As few as 65 cents of each education dollar trickle down to the classroom, and even that fails to improve test scores. The other 35 cents go to red tape and bureaucracy.

Competition has improved other products and services. It will improve education, too. But the unions and the politicians who must rely on them to win elections would keep children imprisoned in a failed education system in order to preserve their power.

School choice is working in Milwaukee. It can work everywhere. The Supreme Court seems inclined to let it go forward. Future generations of children will be the beneficiaries. Politically, school choice may help Republicans break the lock Democrats have on minority voters.

Up

11/10/98: The revolting Republican 'revolution'
11/06/98: Hulk Hogan for president?
11/03/98: Clinton's greatest peril isn't Monica
10/30/98: Mother Teresa was right about killing
10/27/98: Clinton to Netanyahu: 'You're despicable'
10/21/98: A 'peace' agreement: Wye not?
10/19/98: Vanity Fair snubs some of the greatest women 'leaders'
10/14/98:The mean machine
10/09/98: Impeachment: an outside perspective
10/07/98: The corruption of the Secret Service
10/02/98: Land erosion in Israel
10/01/98: The race panel: lies in black and white
9/18/98: The Clinton strategy and the Clinton legacy
9/18/98: Stopping him before he sins again
9/15/98: Repenting when the end is near
9/11/98: Faithfully executing: Congress vs. the President
9/10/98: The degrees of separation between Dan Burton and Bill Clinton
9/08/98: Joe Lieberman and the Democrats' conscience
9/04/98: Clinton vs. Reagan and the struggle for power
9/02/98: If only Bubba had been a Boy Scout
8/31/98: Liberal clergy and the Lewinsky affair
8/27/98: Combating the terrorists among us
8/25/98: The president as 'Chicken Little'
8/20/98: That was no apology
8/18/98: Big government's crab grab
8/14/98:Untruths, half-truths and anything but the truth
8/12/98: Lying under oath: past and present impeachable offenses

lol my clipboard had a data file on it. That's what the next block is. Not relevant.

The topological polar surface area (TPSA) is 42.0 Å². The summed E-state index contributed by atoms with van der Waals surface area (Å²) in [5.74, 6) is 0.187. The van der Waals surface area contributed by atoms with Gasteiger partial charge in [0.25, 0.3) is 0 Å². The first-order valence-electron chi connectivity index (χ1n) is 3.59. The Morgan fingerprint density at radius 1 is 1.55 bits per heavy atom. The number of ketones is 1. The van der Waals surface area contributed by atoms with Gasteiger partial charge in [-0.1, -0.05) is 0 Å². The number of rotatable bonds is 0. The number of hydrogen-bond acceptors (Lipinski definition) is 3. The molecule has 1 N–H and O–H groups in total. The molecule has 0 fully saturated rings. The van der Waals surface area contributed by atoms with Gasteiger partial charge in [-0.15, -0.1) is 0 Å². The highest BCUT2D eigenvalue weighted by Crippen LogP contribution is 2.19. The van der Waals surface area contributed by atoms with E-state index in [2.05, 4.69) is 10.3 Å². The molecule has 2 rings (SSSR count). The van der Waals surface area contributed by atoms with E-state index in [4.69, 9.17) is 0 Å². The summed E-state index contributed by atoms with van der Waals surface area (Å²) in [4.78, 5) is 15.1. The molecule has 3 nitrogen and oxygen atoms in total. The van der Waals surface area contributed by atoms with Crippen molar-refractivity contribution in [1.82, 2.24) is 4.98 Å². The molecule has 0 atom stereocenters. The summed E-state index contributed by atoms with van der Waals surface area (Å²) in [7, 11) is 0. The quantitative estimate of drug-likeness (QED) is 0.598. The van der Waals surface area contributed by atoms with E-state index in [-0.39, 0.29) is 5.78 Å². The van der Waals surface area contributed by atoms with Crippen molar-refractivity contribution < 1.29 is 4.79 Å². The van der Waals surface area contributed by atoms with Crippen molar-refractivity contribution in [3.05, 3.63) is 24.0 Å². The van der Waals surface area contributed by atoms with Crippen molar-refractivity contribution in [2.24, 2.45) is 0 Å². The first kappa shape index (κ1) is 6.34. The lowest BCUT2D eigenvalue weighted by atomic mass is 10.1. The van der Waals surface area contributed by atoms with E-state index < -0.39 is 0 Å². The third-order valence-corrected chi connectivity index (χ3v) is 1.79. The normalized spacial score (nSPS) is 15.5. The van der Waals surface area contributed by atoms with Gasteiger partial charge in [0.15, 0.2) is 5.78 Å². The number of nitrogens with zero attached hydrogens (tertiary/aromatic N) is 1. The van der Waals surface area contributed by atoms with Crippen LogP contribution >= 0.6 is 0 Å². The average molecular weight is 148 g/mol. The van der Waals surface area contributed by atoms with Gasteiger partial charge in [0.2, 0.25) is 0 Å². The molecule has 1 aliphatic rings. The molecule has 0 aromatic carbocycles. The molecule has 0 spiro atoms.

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8/04/98: In search of an unstained president
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7/21/98: Telling the truth about
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6/30/98: Smoke gets in their eyes
6/25/98: Sugar and Spice Girls
6/19/98: William Perry opposed
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6/19/98: The Clinton hare vs.the Starr tortoise
6/17/98: The President's rocky road to China
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6/9/98: Oregon: the new killing fields
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5/28/98:The Speaker's insightful remarks
5/26/98: As bad as it gets
5/25/98:Union dues and don'ts
5/21/98: Connecting those Chinese campaign contribution dots
5/19/98: Clinton on the couch
5/13/98: John Ashcroft: another Jimmy Carter?
5/8/98: Terms of dismemberment
5/5/98: Clinton's tangled Webb
4/30/98: Return of the Jedi
4/28/98: Desparately seeking Susan
4/23/98: RICO's threat to free-speech and expression
4/21/98: Educating children v. preserving an institution
4/19/98: Analyzing the birth of a possible new nation
4/14/98: What's fair about our tax system?
4/10/98: CBS: 'Touched by a perv'
4/8/98: Judge Wright's wrong reasoning on sexual harassment
4/2/98: How about helping American cities before African?
3/31/98:Revenge of the children
3/29/98: The Clinton strategy: delay, deceive, deny, and destroy
3/26/98: Moralist Gary Hart
3/23/98: CNN's century of (liberal) women
3/17/98: Dandy Dan
3/15/98: An imposed 'settlement' settles nothing
3/13/98: David Brock's Turnabout


©1998, Los Angeles Times Syndicate, Inc.